A Delaware Wave reader sent me this note: “My ‘new age’ friends are always telling me to ‘Go with your feelings and say what you feel.’ But is it advisable to just blurt out whatever pops into my head — right, wrong or indifferent?”
Well, Dear Reader, there’s more to life than feelings. Emotions are, of course, part of who we are, and to deny them is unhealthy. But they’re not necessarily facts, and it’s never advisable to voice your feelings without first checking in with reality.
Consideration toward others is fine, but let’s start with respect for yourself. Have you ever spoken your “emotional mind” to somebody and then felt foolish afterwards? If so, that’s a clear signal that you’re not backing up those emotions with thought. And that’s the key: There are times and places for expressing your emotions, but it’s unwise to blurt out what you’re feeling without first giving yourself time to think.
This is particularly important with email, texting and all that. People tell me of their regret over sending emotional emails to personal or business associates. “I wish I had worded it differently,” they lament. “Now it’s engraved in stone.” Email offers instant gratification in an age of real (or imagined) “attention deficits.” But instant gratification comes with a price. You could end up feeling foolish (at best), or (at worst) damaging a relationship.
Stand behind your feelings by thinking before you write (or click). Thought provides the big picture that feelings can never provide. Feelings tend to focus on “right now,” whereas thought helps us focus on facts that might not feel relevant at the moment, but could become relevant. Maybe you feel like yelling at a friend or other important person. Yet, if you hold your tongue, you might reexamine the impact on this person you supposedly care about.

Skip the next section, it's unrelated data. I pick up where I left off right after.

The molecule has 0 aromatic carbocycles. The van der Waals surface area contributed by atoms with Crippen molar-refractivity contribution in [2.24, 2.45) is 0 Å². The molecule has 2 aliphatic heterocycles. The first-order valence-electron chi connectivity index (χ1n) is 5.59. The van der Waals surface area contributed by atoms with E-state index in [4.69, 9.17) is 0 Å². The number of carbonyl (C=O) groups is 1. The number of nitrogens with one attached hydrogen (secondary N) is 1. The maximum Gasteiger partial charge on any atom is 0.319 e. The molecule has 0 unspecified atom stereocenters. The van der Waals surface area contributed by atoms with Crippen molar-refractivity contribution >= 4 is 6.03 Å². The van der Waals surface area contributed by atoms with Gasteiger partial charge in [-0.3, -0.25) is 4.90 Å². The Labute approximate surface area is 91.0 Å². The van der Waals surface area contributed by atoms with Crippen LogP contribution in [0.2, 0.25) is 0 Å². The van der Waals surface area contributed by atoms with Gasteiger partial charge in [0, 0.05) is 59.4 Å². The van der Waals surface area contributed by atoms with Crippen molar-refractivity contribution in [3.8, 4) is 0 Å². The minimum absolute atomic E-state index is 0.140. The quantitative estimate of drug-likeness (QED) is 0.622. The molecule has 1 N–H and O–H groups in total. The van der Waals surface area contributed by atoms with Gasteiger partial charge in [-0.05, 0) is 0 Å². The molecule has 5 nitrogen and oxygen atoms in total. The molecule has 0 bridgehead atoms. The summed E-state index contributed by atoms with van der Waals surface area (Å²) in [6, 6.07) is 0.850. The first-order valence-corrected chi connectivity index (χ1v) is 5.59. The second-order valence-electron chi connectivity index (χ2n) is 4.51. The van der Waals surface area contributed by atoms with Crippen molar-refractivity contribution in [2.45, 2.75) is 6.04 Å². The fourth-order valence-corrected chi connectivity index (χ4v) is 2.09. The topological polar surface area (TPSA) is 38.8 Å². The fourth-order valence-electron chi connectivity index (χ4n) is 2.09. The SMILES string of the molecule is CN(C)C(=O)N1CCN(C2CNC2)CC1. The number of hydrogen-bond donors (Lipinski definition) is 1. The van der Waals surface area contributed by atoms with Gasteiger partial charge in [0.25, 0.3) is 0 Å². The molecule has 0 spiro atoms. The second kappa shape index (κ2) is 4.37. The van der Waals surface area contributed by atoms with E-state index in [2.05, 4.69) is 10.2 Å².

Rational thought can also help you evaluate the advantages and disadvantages of lashing out at a stranger. Of course there’s the safety factor and the humanity factor; not to mention how you’ll feel after you overreact to a stranger’s actions. Somebody’s irritating behavior on the road, in the grocery store or at a restaurant could simply be ignored. Is there a need for escalation? Probably not. You can be more effective by pausing and thinking.
Saying what you feel before employing rational thought is like expecting to buy something for nothing. It’s like wanting people to respect your point of view without your having to provide facts to back it up. When you blindly say what you feel, you are, in a sense, trying to “sell” an idea or a perspective that’s your own. That’s fine. But you have to consider the person who’s “buying” what you have to sell. Is he or she going to accept it merely because you say so? You probably wouldn’t, so why expect it of another?
There are ways to keep your feelings in check. Before sending an emotional email, write it out and send it to yourself first. Sleep on it. Make sure it says what you really want it to say. Before having an emotional conversation, rehearse it or write a letter without sending it.
The point isn’t your words as much as the thinking behind them. Always consider the point of view of the person with whom you’re going to speak. That’s why writers are taught to “consider their audience.” Your personal emotions are fine, but if you don’t give some thought to the perspective of the person to whom you’re expressing those emotions, he or she isn’t going to hear you, or won’t hear what you intended to express.
So, to repeat an automotive metaphor I used a few years ago on these same pages, “Make sure your brain is in gear before you engage your mouth.” Better that than ending up in an emotional collision.
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